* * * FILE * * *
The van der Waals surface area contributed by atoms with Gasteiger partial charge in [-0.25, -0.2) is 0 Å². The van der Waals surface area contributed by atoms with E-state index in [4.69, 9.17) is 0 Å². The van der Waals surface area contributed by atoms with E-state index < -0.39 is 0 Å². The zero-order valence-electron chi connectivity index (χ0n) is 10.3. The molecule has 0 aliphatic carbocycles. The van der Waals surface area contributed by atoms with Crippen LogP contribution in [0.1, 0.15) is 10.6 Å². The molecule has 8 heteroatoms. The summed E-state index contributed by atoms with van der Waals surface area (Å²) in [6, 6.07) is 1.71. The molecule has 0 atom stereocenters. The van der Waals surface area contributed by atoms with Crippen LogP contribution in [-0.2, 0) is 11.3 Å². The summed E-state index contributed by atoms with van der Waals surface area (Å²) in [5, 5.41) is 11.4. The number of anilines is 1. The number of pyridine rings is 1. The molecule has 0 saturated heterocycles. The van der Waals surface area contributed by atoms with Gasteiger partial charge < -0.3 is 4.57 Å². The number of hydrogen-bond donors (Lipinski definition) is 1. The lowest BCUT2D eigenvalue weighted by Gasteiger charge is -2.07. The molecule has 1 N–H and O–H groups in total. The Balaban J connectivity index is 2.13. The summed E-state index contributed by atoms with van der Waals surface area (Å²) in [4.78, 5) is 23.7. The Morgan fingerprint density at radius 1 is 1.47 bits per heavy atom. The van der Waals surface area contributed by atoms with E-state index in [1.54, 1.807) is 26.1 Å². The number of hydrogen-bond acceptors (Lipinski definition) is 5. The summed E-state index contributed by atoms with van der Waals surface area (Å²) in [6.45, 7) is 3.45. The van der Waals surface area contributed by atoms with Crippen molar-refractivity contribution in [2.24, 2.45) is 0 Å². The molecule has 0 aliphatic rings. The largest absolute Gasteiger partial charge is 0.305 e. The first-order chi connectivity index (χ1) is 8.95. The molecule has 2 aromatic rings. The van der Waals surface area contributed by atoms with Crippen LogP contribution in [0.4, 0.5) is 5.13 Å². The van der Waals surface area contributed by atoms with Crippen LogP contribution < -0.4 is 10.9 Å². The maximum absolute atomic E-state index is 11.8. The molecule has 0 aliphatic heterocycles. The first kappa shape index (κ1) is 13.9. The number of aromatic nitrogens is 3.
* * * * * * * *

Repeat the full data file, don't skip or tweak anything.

The van der Waals surface area contributed by atoms with Gasteiger partial charge in [-0.25, -0.2) is 0 Å². The van der Waals surface area contributed by atoms with E-state index in [4.69, 9.17) is 0 Å². The van der Waals surface area contributed by atoms with E-state index < -0.39 is 0 Å². The zero-order valence-electron chi connectivity index (χ0n) is 10.3. The molecule has 0 aliphatic carbocycles. The van der Waals surface area contributed by atoms with Crippen LogP contribution in [0.1, 0.15) is 10.6 Å². The molecule has 8 heteroatoms. The summed E-state index contributed by atoms with van der Waals surface area (Å²) in [6, 6.07) is 1.71. The molecule has 0 atom stereocenters. The van der Waals surface area contributed by atoms with Crippen LogP contribution in [-0.2, 0) is 11.3 Å². The summed E-state index contributed by atoms with van der Waals surface area (Å²) in [5, 5.41) is 11.4. The number of anilines is 1. The number of pyridine rings is 1. The molecule has 0 saturated heterocycles. The van der Waals surface area contributed by atoms with Gasteiger partial charge < -0.3 is 4.57 Å². The number of hydrogen-bond donors (Lipinski definition) is 1. The lowest BCUT2D eigenvalue weighted by Gasteiger charge is -2.07. The molecule has 1 N–H and O–H groups in total. The Balaban J connectivity index is 2.13. The summed E-state index contributed by atoms with van der Waals surface area (Å²) in [4.78, 5) is 23.7. The Morgan fingerprint density at radius 1 is 1.47 bits per heavy atom. The van der Waals surface area contributed by atoms with E-state index in [1.54, 1.807) is 26.1 Å². The number of hydrogen-bond acceptors (Lipinski definition) is 5. The summed E-state index contributed by atoms with van der Waals surface area (Å²) in [6.45, 7) is 3.45. The van der Waals surface area contributed by atoms with Crippen molar-refractivity contribution in [2.24, 2.45) is 0 Å². The molecule has 0 aliphatic rings. The largest absolute Gasteiger partial charge is 0.305 e. The first-order chi connectivity index (χ1) is 8.95. The molecule has 2 aromatic rings. The van der Waals surface area contributed by atoms with Crippen LogP contribution in [0.4, 0.5) is 5.13 Å². The van der Waals surface area contributed by atoms with Crippen LogP contribution < -0.4 is 10.9 Å². The maximum absolute atomic E-state index is 11.8. The molecule has 0 aliphatic heterocycles. The first kappa shape index (κ1) is 13.9. The number of aromatic nitrogens is 3.